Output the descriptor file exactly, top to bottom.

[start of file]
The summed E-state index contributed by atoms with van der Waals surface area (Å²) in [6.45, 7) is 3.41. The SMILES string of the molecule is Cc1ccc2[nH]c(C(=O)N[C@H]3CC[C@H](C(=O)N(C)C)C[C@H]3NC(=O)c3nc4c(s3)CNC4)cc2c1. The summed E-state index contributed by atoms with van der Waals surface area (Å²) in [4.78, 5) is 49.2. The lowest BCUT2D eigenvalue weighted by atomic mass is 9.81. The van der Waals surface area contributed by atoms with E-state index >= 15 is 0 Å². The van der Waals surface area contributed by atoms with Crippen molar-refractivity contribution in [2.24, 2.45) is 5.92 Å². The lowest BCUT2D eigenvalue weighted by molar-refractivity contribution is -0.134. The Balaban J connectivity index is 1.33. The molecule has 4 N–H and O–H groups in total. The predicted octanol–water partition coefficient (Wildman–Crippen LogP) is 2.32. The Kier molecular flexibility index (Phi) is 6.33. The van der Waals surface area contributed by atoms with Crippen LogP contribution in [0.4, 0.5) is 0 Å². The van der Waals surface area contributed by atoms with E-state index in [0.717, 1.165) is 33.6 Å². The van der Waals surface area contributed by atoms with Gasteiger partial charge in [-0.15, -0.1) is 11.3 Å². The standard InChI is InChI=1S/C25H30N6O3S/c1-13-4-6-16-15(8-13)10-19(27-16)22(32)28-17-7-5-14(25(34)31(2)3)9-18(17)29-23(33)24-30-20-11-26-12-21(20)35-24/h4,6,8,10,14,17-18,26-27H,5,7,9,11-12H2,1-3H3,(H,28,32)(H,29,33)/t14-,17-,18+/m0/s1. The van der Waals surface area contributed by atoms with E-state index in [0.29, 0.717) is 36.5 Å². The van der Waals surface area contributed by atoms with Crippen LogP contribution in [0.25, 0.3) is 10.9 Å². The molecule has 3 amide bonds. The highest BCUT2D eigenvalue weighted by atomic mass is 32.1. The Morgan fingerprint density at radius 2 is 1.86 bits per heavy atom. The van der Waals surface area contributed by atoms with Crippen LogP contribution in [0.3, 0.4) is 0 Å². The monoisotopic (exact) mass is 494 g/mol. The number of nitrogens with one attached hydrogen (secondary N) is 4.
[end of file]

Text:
The summed E-state index contributed by atoms with van der Waals surface area (Å²) in [6.45, 7) is 3.41. The SMILES string of the molecule is Cc1ccc2[nH]c(C(=O)N[C@H]3CC[C@H](C(=O)N(C)C)C[C@H]3NC(=O)c3nc4c(s3)CNC4)cc2c1. The summed E-state index contributed by atoms with van der Waals surface area (Å²) in [4.78, 5) is 49.2. The lowest BCUT2D eigenvalue weighted by atomic mass is 9.81. The van der Waals surface area contributed by atoms with E-state index >= 15 is 0 Å². The van der Waals surface area contributed by atoms with Crippen molar-refractivity contribution in [2.24, 2.45) is 5.92 Å². The lowest BCUT2D eigenvalue weighted by molar-refractivity contribution is -0.134. The Balaban J connectivity index is 1.33. The molecule has 4 N–H and O–H groups in total. The predicted octanol–water partition coefficient (Wildman–Crippen LogP) is 2.32. The Kier molecular flexibility index (Phi) is 6.33. The van der Waals surface area contributed by atoms with Crippen LogP contribution in [0.4, 0.5) is 0 Å². The van der Waals surface area contributed by atoms with E-state index in [0.717, 1.165) is 33.6 Å². The van der Waals surface area contributed by atoms with Gasteiger partial charge in [-0.15, -0.1) is 11.3 Å². The standard InChI is InChI=1S/C25H30N6O3S/c1-13-4-6-16-15(8-13)10-19(27-16)22(32)28-17-7-5-14(25(34)31(2)3)9-18(17)29-23(33)24-30-20-11-26-12-21(20)35-24/h4,6,8,10,14,17-18,26-27H,5,7,9,11-12H2,1-3H3,(H,28,32)(H,29,33)/t14-,17-,18+/m0/s1. The van der Waals surface area contributed by atoms with E-state index in [0.29, 0.717) is 36.5 Å². The van der Waals surface area contributed by atoms with Crippen LogP contribution in [0.25, 0.3) is 10.9 Å². The molecule has 3 amide bonds. The highest BCUT2D eigenvalue weighted by atomic mass is 32.1. The Morgan fingerprint density at radius 2 is 1.86 bits per heavy atom. The van der Waals surface area contributed by atoms with Crippen LogP contribution in [0.3, 0.4) is 0 Å². The monoisotopic (exact) mass is 494 g/mol. The number of nitrogens with one attached hydrogen (secondary N) is 4.